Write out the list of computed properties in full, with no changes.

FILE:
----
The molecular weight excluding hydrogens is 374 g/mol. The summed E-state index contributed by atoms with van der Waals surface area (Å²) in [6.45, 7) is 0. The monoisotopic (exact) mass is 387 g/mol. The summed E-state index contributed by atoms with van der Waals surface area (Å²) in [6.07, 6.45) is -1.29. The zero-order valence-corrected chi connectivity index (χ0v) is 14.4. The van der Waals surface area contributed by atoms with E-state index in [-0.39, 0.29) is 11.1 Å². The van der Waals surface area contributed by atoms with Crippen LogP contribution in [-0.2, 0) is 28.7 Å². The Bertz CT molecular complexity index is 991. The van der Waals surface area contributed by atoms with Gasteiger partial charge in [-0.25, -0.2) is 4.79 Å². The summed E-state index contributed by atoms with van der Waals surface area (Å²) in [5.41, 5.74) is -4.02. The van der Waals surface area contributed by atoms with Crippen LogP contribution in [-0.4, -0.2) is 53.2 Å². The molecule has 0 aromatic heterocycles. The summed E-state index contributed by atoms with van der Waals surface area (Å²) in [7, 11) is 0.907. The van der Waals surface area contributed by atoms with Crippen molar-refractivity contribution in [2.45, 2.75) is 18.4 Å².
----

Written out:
The molecular weight excluding hydrogens is 374 g/mol. The summed E-state index contributed by atoms with van der Waals surface area (Å²) in [6.45, 7) is 0. The monoisotopic (exact) mass is 387 g/mol. The summed E-state index contributed by atoms with van der Waals surface area (Å²) in [6.07, 6.45) is -1.29. The zero-order valence-corrected chi connectivity index (χ0v) is 14.4. The van der Waals surface area contributed by atoms with E-state index in [-0.39, 0.29) is 11.1 Å². The van der Waals surface area contributed by atoms with Crippen LogP contribution in [-0.2, 0) is 28.7 Å². The Bertz CT molecular complexity index is 991. The van der Waals surface area contributed by atoms with Gasteiger partial charge in [-0.25, -0.2) is 4.79 Å². The summed E-state index contributed by atoms with van der Waals surface area (Å²) in [5.41, 5.74) is -4.02. The van der Waals surface area contributed by atoms with Crippen LogP contribution in [-0.4, -0.2) is 53.2 Å². The molecule has 0 aromatic heterocycles. The summed E-state index contributed by atoms with van der Waals surface area (Å²) in [7, 11) is 0.907. The van der Waals surface area contributed by atoms with Crippen molar-refractivity contribution in [2.45, 2.75) is 18.4 Å².